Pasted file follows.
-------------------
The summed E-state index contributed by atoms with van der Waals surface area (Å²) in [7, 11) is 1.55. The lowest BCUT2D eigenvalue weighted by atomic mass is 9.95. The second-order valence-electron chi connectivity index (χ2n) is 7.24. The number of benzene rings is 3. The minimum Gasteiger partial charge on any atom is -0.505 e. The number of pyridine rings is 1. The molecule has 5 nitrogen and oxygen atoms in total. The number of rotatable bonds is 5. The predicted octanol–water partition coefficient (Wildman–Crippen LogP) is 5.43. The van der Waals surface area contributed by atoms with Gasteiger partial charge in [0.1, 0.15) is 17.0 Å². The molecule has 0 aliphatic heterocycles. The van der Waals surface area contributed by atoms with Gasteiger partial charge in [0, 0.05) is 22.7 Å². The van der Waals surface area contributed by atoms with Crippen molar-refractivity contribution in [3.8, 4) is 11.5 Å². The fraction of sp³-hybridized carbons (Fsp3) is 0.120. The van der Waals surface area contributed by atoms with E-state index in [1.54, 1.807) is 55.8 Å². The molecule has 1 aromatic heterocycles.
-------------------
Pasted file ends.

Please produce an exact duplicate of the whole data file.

The summed E-state index contributed by atoms with van der Waals surface area (Å²) in [7, 11) is 1.55. The lowest BCUT2D eigenvalue weighted by atomic mass is 9.95. The second-order valence-electron chi connectivity index (χ2n) is 7.24. The number of benzene rings is 3. The minimum Gasteiger partial charge on any atom is -0.505 e. The number of pyridine rings is 1. The molecule has 5 nitrogen and oxygen atoms in total. The number of rotatable bonds is 5. The predicted octanol–water partition coefficient (Wildman–Crippen LogP) is 5.43. The van der Waals surface area contributed by atoms with Gasteiger partial charge in [0.1, 0.15) is 17.0 Å². The molecule has 0 aliphatic heterocycles. The van der Waals surface area contributed by atoms with Gasteiger partial charge in [0, 0.05) is 22.7 Å². The van der Waals surface area contributed by atoms with Crippen molar-refractivity contribution in [3.8, 4) is 11.5 Å². The fraction of sp³-hybridized carbons (Fsp3) is 0.120. The van der Waals surface area contributed by atoms with E-state index in [1.54, 1.807) is 55.8 Å². The molecule has 1 aromatic heterocycles.